The Olympus EP-2 has finally landed! I spent the entire night playing around with the camera, and I have some initial thoughts. This is in no way a review. First off, I didn’t get home until after dark, and by the time the battery was charged, there was no way to test anything in daylight. That means that my 14-42mm zoom lens didn’t really get much use tonight, as its aperture numbers are not low enough to be used without a tripod or a lot steadier hand than I have. And besides, why play with the mediocre stock zoom, when you have a gorgeous 20mm prime lens to try, with an aperture of 1.7? Nuf said on that.
Then… I shot everything in RAW+Jpeg format. RAW, for the uninitiated, is essentially all the unprocessed light info taken in by the camera when you press the shutter. The photographer then takes the files into a digital darkroom (in my case, Photoshop Camera Raw), and “develops” them by playing around with all that pixel info.
Now, I am a digital darkroom freak. I LOVE editing my photos in Photoshop. Every single photo I take gets edited in some way. Many folks don’t like editing, or don’t know how, so RAW is not for them. RAW, as I quickly discovered tonight, is for me. I was in editing heaven.
As for the photos? Well, I took well over 100 of them. And I kept about 10. That’s not my usual ratio. I have a big learning curve here, on what lens works best for what, and when, and why. I took many nice shots, but for every nice shot I took, I managed to shoot another nine or so that stank. I didn’t just grab the camera and start producing gorgeous shots, that’s for sure. But I think I’m getting the hang of it, and the ones I kept are beautiful.
So here we go…
This first image is a jpeg, direct from the camera. I edited nothing. I didn’t change the levels, colors… I simply shrank it down a bit, and here it is.
I like the incredible detail and almost wax-doll appearance of my son’s face.
This next one has been edited in RAW format and converted to a Jpeg. Here I find the skin tones more realistic, and I like the depth of field. Keep in mind that all these photos were taken in “natural” light (in my house with the lights on), as I don’t have a flash for this camera. I fiddled with the ISO and other settings, but these were all taken in my relatively-dark living room.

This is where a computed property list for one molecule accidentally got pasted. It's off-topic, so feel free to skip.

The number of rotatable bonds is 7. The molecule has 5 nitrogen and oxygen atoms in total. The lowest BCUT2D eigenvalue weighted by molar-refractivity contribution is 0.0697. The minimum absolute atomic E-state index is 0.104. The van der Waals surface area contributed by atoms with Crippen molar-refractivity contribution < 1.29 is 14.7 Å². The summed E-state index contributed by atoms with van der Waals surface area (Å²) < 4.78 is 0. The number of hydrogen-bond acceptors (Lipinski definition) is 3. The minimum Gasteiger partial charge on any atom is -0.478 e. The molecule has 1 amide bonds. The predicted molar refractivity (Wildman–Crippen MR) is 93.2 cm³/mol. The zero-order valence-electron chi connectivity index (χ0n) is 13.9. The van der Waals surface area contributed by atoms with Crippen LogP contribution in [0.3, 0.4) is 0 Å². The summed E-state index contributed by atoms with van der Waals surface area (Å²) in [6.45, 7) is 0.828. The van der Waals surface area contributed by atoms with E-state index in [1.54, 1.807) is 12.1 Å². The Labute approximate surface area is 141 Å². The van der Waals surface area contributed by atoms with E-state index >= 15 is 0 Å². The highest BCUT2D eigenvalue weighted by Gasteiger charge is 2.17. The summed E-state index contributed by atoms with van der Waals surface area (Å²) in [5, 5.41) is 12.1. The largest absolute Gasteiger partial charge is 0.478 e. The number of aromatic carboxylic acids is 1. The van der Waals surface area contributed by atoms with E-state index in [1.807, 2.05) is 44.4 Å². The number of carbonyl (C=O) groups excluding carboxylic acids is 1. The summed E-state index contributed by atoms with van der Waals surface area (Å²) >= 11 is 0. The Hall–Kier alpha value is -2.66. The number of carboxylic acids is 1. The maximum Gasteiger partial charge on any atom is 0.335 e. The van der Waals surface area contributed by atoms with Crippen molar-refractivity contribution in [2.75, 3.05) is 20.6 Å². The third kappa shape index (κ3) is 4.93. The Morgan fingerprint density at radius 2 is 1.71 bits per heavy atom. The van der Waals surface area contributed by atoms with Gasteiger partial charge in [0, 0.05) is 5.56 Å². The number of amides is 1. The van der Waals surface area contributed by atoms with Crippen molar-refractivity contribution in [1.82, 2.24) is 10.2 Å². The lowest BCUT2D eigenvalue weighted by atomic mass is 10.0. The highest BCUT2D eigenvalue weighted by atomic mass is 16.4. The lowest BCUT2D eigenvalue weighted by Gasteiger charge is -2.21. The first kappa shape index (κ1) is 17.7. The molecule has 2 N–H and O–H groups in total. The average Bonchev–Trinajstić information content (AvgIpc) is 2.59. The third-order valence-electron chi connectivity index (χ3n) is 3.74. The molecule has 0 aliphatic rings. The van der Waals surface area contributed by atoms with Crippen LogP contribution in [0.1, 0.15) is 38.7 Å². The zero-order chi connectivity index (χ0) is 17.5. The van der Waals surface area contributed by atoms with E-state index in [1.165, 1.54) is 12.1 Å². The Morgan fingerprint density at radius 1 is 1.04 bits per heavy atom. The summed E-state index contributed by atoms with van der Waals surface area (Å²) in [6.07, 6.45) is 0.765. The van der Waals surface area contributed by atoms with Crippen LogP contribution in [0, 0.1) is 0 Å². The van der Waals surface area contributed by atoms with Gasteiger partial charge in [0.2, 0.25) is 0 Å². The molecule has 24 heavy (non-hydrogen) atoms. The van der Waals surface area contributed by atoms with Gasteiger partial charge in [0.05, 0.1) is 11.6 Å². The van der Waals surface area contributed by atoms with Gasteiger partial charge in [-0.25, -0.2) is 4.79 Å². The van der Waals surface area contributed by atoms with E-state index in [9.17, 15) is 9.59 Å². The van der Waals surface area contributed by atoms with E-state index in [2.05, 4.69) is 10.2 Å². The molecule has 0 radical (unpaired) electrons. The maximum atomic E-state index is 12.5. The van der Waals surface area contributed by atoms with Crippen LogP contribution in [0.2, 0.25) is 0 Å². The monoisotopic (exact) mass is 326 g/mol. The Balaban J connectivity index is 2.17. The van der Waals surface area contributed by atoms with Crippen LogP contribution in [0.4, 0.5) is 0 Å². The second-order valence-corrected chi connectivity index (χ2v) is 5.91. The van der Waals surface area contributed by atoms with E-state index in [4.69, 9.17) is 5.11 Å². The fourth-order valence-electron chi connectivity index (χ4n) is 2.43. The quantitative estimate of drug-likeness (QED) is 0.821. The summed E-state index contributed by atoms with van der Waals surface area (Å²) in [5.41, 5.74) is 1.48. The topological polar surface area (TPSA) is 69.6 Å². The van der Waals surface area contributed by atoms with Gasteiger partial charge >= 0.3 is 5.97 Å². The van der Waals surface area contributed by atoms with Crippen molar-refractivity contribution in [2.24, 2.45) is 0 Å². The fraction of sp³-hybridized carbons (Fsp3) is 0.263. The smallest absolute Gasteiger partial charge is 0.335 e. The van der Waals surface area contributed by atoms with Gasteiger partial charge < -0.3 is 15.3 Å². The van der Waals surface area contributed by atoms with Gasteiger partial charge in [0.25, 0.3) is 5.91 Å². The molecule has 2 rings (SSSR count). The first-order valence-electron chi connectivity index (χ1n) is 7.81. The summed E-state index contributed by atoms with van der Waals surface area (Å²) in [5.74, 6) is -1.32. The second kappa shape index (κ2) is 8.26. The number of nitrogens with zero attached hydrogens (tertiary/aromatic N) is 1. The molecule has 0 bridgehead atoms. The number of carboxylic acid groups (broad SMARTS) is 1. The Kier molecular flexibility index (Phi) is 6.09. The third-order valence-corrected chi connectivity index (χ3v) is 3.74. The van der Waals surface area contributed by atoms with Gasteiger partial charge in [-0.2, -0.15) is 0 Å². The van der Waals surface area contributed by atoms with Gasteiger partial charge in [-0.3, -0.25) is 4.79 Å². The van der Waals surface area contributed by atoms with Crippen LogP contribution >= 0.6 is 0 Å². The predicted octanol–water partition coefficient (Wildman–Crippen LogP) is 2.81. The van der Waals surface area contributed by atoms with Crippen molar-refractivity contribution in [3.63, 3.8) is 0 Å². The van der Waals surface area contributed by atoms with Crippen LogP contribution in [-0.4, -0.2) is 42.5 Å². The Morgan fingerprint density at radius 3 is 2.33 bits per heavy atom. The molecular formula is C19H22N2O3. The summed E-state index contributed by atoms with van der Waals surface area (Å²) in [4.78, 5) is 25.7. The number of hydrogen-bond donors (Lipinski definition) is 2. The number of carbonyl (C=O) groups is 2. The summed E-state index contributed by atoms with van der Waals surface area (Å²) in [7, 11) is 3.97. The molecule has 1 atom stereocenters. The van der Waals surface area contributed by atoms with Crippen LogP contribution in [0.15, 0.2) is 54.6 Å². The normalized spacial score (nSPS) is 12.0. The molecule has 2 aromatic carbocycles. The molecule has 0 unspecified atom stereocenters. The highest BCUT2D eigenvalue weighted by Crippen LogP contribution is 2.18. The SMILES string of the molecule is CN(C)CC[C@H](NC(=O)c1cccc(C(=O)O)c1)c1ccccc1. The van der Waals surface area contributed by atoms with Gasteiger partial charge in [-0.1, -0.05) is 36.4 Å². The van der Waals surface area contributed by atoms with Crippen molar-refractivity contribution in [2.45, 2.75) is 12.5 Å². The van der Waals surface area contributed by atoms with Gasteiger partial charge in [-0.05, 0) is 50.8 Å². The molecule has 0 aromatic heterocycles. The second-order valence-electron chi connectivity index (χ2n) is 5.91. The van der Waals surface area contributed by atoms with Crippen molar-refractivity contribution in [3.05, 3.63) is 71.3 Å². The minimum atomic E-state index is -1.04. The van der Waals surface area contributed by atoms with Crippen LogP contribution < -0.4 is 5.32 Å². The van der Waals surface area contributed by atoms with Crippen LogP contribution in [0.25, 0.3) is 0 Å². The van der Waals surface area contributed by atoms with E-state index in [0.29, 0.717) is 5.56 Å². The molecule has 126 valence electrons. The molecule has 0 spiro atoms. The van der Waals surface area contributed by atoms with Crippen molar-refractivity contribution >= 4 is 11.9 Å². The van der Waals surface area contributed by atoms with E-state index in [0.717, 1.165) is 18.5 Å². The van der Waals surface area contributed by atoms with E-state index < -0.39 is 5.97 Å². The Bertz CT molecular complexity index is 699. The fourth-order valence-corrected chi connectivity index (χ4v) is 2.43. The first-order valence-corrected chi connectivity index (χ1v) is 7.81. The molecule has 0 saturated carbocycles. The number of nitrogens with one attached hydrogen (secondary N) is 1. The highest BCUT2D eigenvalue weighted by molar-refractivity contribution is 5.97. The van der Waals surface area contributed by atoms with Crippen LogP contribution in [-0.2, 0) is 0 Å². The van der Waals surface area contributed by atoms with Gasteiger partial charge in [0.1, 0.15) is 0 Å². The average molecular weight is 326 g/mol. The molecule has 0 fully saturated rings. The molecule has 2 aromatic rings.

This one was technically my “Photo of the Day” and will be added to my Flickr feed for my 365 Project. I like the depth of field here, too, and the rich colors. This was also shot in RAW.
The photos vary in the amount of “noise” produced, as I was playing around with the ISO levels. This camera can do higher ISOs than my old one, but yes, there’s noise beyond about 300, unless I edit it out. Which I don’t know how to do yet! I mean I do, but not in Camera Raw. Anyway… speaking of high ISOs… this shot is at 800, and has a lot of noise, I think.
This one, taken early in my adventure tonight, was hampered by an over-exposed creamy pillow in the foreground. I had to crop it out, which meant I lost the cat’s adorable paws. I have never had to worry about over-exposing a shot like this before!
Who knew I could so overexpose my son sitting in the middle of the room playing cards, five feet from any light source?
But on that note… this photo isn’t that impressive at first glance. It’s a somewhat grainy, blurry gerbil. But it was a moving gerbil in a corner of the room about 20 feet from a light source. That impressed me!
Macro shots are favorites of mine, but uh… not so much anymore. I’ll need to get a macro lens! These two shots of my new camera bag (I’ll review it more later) are as macro as I could get with either lens. The first one is using auto focus, the second is using manual, which got me a bit closer, but is a bit blurrier.
Finally, here’s the only shot I took with that 14-42mm zoom that actually came out. It has a lovely wide angle and seems pretty sharp, but I won’t get to try it out much until I get outside in the light. It’s lowest aperture is 3.6, which is what I had on the Canon, but it really doesn’t do as much, probably due to the mm-ness of it (I don’t understand these things, really).
So far… am I dazzled? Yes and no. I feel like I’m not really using this camera to its best advantage yet. I want more lenses, more! I really like the Panasonic 20mm for portraits, but its shallow depth of field isn’t practical for everything. It also needs to go outside and get tested in other contexts. In the end, I can get a macro adapter for just $50 that will let me go macro again, but mostly I just need to go shoot stuff. With my camera, of course.
I’ll write more about the camera itself as I use it more. I don’t think it’s fair to really “review” it after just a few hours with little neophyte me. So far, I like what I can do, but I’m also perplexed by some of the things I can’t do. More on that as I go, since some of that may disappear with use and education.